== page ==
Happy Ada Lovelace Day!

Jean Sammet

It's Ada Lovelace Day today! Today we're joining people around the globe who are raising the visibility of women in computing and other STEM fields by recognizing women whose contributions they admire. 

Lady Ada, Countess of Lovelace, aka the “Enchantress of Numbers,” was a 19th-century British scientist whose work with Charles Babbage on the Analytical Engine would set the stage for modern computing. Although not appreciated by the public in her day, Ada Lovelace now is recognized as having published some of the first computer programs, and having inspired the work of Alan Turing, who in the 1940s built the first modern computer.

Today we hope you'll join us in shining a much-deserved spotlight on Jean Sammet:  mathematician, programmer of the original COBOL group, former president of the ACM, and developer of the FORMAC programming language. 

Jean Sammet was born in New York City in 1928. She earned a bachelor's and master's degree in math and took a job at Metropolitan Life Insurance Company, where she was trained for actuary program using punchcard machines. She then worked at Sperry Gyroscope, Sylvania Electric, and IBM, where she developed software for the Army, was an important contributor in the COBOL group, directed the development of FORMAC (a programming system for symbolic math), and led IBM's work on the Ada programming language.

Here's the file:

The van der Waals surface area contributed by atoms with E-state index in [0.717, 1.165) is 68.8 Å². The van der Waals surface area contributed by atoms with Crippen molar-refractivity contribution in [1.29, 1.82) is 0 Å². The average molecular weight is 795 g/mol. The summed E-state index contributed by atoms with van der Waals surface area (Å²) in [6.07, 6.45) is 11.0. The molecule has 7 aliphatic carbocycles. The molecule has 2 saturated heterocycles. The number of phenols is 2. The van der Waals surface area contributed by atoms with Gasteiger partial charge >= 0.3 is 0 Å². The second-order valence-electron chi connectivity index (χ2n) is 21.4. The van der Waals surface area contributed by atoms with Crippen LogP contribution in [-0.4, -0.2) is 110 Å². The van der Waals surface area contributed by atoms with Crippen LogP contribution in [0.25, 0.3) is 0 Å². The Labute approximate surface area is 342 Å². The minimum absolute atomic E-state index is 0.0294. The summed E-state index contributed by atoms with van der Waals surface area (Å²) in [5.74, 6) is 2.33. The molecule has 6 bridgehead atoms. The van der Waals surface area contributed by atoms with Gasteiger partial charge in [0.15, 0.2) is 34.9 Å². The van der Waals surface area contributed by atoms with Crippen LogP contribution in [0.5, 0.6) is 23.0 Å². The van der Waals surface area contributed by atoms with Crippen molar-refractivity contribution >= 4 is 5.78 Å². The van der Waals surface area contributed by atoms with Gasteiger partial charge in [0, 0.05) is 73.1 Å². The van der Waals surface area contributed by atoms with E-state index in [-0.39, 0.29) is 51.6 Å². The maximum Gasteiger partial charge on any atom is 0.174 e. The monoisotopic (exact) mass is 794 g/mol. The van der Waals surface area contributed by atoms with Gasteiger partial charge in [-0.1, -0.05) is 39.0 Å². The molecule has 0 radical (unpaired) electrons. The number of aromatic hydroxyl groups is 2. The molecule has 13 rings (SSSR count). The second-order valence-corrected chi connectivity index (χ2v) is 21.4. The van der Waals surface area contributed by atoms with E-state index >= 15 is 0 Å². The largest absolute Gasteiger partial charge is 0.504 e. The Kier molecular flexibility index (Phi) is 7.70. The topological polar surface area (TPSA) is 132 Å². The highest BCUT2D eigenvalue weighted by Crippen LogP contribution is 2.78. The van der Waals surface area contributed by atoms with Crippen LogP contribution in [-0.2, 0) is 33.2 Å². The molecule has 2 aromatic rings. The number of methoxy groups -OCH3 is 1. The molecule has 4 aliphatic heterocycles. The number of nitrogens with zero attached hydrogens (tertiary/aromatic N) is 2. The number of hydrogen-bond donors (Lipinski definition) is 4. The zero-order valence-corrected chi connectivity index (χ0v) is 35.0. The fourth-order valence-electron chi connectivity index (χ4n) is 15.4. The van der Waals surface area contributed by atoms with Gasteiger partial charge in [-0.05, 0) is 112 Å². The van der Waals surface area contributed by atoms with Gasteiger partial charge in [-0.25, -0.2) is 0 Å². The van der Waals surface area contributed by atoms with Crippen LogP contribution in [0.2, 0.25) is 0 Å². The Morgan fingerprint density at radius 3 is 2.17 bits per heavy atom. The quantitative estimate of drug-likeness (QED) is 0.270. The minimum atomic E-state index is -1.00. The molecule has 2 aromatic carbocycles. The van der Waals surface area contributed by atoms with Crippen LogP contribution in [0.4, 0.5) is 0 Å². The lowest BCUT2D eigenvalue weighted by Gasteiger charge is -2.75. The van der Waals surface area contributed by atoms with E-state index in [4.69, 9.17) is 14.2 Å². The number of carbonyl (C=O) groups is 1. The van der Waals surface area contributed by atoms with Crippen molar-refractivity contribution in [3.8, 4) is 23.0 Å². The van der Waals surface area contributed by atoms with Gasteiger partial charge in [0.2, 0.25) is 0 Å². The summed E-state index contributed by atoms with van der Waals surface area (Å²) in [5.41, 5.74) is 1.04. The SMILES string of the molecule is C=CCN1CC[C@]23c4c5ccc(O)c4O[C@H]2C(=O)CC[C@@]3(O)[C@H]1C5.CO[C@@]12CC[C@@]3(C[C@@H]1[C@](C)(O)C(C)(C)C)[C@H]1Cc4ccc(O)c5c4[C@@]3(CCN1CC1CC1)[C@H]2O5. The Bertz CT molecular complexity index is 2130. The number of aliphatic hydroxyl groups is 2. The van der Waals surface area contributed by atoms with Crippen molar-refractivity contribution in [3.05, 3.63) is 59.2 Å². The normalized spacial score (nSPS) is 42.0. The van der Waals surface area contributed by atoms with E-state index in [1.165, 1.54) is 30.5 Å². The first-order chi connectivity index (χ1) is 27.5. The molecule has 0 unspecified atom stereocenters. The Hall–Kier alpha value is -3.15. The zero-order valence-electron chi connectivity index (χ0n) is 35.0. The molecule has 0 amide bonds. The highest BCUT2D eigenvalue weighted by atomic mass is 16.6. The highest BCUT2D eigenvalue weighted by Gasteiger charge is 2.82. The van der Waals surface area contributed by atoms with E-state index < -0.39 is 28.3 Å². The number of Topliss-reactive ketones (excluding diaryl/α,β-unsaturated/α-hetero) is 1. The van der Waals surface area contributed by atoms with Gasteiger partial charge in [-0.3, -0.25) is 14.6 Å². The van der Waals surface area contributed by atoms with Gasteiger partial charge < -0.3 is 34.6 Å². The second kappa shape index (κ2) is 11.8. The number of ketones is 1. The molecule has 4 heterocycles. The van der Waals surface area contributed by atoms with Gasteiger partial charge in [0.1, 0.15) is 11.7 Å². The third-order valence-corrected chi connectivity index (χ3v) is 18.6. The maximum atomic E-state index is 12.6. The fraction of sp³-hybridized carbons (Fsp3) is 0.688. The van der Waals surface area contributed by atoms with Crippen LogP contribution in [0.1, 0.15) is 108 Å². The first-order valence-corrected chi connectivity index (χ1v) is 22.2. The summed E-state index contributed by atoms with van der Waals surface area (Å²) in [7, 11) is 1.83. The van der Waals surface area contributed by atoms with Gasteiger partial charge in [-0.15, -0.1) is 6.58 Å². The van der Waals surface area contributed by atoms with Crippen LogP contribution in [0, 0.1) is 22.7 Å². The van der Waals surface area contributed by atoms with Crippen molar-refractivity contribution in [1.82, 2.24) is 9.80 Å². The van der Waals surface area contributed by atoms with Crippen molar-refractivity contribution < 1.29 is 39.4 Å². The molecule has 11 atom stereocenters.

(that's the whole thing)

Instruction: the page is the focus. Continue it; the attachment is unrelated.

Here she is reflecting on how she got involved in computing while at Sperry Gyroscope: 

"My boss's boss, my manager, came over to me one day and said, 'By the way, do you know we're building a digital computer?' I said, 'I've heard of it. I'm not sure I know what that means.' He said, 'We are building a digital computer, because we can see that that is the wave of the future. Do you want to be our programmer?' I asked the obvious question: 'What is a programmer?' And he said, 'I don't know, but I know we need one!' I looked at him, and I said, 'Well, is this anything like working with punch-cards?' And he said, 'I'm not sure, but I think it might be.'

So I thought, 'Well ...'"

NCWIT will honor Jean Sammet with the 2013 NCWIT Pioneer Award next year and we look forward to meeting her in person!